This trend toward “automation” and “standardization” is especially troubling, considering one of literature’s great benefits is refuge from commercial influence. We might not agree with Jane Austen’s assumptions about class, or Hemingway’s gender politics, but we never feel they’re trying to sell us something. And when we do find name brands and corporate jargon in a novel like Don DeLillo’s "White Noise," let’s say, they’re used to satirical ends. But what happens when would-be readers clamor to their devices just like the characters who run around that novel repeating “Toyota Celica” like spiritual mantras?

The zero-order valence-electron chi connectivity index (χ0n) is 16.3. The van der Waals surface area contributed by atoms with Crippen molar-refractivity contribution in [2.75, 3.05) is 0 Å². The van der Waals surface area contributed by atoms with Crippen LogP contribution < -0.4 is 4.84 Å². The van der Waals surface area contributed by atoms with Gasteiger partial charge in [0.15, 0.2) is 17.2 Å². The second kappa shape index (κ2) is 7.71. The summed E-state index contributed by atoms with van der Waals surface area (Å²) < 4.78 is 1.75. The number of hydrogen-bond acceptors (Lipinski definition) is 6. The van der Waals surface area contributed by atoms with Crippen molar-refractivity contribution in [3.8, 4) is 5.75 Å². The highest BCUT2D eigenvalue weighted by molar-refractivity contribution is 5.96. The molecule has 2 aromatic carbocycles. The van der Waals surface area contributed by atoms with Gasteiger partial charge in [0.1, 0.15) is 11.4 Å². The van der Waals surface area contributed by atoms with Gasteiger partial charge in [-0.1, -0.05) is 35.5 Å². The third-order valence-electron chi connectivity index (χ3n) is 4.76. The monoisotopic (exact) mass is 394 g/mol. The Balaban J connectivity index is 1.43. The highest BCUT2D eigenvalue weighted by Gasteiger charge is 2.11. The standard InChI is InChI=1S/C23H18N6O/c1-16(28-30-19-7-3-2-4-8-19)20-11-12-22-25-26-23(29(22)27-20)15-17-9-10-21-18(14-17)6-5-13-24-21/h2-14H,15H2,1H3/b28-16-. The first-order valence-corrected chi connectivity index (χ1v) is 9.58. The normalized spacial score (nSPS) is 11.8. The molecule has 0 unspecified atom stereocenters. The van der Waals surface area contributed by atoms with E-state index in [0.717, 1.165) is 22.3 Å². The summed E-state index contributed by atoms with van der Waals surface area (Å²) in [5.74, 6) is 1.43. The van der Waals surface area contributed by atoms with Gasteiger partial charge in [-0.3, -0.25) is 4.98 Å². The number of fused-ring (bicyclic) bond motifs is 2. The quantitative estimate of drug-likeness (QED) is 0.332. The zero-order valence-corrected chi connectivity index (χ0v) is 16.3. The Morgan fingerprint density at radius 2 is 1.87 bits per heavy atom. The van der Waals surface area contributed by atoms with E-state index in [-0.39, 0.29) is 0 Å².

Literature has also enjoyed a long history of ambivalence toward new technology. From Mary Shelley to George Orwell, Thomas Pynchon to Gary Shteyngart, writers have used the novel as a platform for voicing fears about technology’s power to displace not only their profession, but the kinds of humanist ideals—freedom, autonomy, equality—that are so often found in the pages of great books. Where will we turn when the only medium for voicing those satirical correctives is the very thing being corrected?
A company like Apple is well aware of these concerns, and they aim to preempt them. “What will your verse be?” reads the new iPad slogan, as if to inspire in us the kinds of dreams and discoveries we’ve sought forever from literature. This is Apple offering us an opportunity to express ourselves, to find out “what we believe,” to give voice to our uneasiness “about our faults and limitations,” as it were. This is Apple giving us what we want.